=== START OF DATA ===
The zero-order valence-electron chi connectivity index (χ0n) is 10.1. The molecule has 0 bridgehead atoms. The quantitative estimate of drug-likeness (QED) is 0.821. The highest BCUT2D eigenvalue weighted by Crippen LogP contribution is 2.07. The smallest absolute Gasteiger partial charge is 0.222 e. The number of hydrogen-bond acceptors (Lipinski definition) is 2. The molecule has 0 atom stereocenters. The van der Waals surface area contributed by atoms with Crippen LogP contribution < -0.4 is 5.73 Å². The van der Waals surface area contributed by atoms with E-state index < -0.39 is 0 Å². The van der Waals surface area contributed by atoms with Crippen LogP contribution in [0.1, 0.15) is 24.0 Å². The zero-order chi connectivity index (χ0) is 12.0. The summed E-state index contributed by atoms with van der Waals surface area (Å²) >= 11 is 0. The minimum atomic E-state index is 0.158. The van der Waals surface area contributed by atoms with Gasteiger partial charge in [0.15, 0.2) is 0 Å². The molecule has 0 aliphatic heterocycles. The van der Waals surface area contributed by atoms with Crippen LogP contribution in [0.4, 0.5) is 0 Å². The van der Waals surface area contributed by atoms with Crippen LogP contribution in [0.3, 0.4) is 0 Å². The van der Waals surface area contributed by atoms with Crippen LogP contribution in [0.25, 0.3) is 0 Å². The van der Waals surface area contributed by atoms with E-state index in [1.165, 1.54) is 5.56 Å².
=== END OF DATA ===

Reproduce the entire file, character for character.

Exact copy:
The zero-order valence-electron chi connectivity index (χ0n) is 10.1. The molecule has 0 bridgehead atoms. The quantitative estimate of drug-likeness (QED) is 0.821. The highest BCUT2D eigenvalue weighted by Crippen LogP contribution is 2.07. The smallest absolute Gasteiger partial charge is 0.222 e. The number of hydrogen-bond acceptors (Lipinski definition) is 2. The molecule has 0 atom stereocenters. The van der Waals surface area contributed by atoms with Crippen LogP contribution < -0.4 is 5.73 Å². The van der Waals surface area contributed by atoms with E-state index < -0.39 is 0 Å². The van der Waals surface area contributed by atoms with Crippen LogP contribution in [0.1, 0.15) is 24.0 Å². The zero-order chi connectivity index (χ0) is 12.0. The summed E-state index contributed by atoms with van der Waals surface area (Å²) >= 11 is 0. The minimum atomic E-state index is 0.158. The van der Waals surface area contributed by atoms with Gasteiger partial charge in [0.15, 0.2) is 0 Å². The molecule has 0 aliphatic heterocycles. The van der Waals surface area contributed by atoms with Crippen LogP contribution in [0.4, 0.5) is 0 Å². The van der Waals surface area contributed by atoms with Crippen LogP contribution in [0.3, 0.4) is 0 Å². The van der Waals surface area contributed by atoms with Crippen LogP contribution in [0.25, 0.3) is 0 Å². The van der Waals surface area contributed by atoms with E-state index in [1.165, 1.54) is 5.56 Å².